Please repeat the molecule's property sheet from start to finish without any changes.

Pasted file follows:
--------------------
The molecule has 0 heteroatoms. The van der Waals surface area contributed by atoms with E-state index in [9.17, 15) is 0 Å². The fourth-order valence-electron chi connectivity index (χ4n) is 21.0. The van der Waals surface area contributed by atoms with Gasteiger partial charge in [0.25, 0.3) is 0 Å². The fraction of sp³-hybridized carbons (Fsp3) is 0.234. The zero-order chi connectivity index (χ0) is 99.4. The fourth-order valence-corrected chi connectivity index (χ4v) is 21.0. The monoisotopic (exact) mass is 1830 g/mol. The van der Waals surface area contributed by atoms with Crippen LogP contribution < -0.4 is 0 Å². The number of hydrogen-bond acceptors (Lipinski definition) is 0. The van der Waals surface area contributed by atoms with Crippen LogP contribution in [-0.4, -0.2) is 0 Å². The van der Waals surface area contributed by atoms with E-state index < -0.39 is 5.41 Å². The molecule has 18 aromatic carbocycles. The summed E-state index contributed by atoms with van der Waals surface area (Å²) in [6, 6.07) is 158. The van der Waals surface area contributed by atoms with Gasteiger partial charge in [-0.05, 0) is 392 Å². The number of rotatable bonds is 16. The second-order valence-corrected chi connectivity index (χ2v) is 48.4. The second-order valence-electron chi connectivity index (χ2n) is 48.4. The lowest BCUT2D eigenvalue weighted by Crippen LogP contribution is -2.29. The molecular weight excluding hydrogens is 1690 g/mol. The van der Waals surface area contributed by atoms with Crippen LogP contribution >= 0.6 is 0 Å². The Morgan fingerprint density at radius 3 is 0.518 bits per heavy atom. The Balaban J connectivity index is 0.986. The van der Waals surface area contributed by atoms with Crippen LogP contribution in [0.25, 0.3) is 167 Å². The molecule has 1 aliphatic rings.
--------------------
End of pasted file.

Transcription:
The molecule has 0 heteroatoms. The van der Waals surface area contributed by atoms with E-state index in [9.17, 15) is 0 Å². The fourth-order valence-electron chi connectivity index (χ4n) is 21.0. The van der Waals surface area contributed by atoms with Gasteiger partial charge in [0.25, 0.3) is 0 Å². The fraction of sp³-hybridized carbons (Fsp3) is 0.234. The zero-order chi connectivity index (χ0) is 99.4. The fourth-order valence-corrected chi connectivity index (χ4v) is 21.0. The monoisotopic (exact) mass is 1830 g/mol. The van der Waals surface area contributed by atoms with Crippen LogP contribution < -0.4 is 0 Å². The number of hydrogen-bond acceptors (Lipinski definition) is 0. The van der Waals surface area contributed by atoms with Crippen LogP contribution in [-0.4, -0.2) is 0 Å². The van der Waals surface area contributed by atoms with E-state index < -0.39 is 5.41 Å². The molecule has 18 aromatic carbocycles. The summed E-state index contributed by atoms with van der Waals surface area (Å²) in [6, 6.07) is 158. The van der Waals surface area contributed by atoms with Gasteiger partial charge in [-0.05, 0) is 392 Å². The number of rotatable bonds is 16. The second-order valence-corrected chi connectivity index (χ2v) is 48.4. The second-order valence-electron chi connectivity index (χ2n) is 48.4. The lowest BCUT2D eigenvalue weighted by Crippen LogP contribution is -2.29. The molecular weight excluding hydrogens is 1690 g/mol. The van der Waals surface area contributed by atoms with Crippen LogP contribution >= 0.6 is 0 Å². The Morgan fingerprint density at radius 3 is 0.518 bits per heavy atom. The Balaban J connectivity index is 0.986. The van der Waals surface area contributed by atoms with Crippen LogP contribution in [0.25, 0.3) is 167 Å². The molecule has 1 aliphatic rings.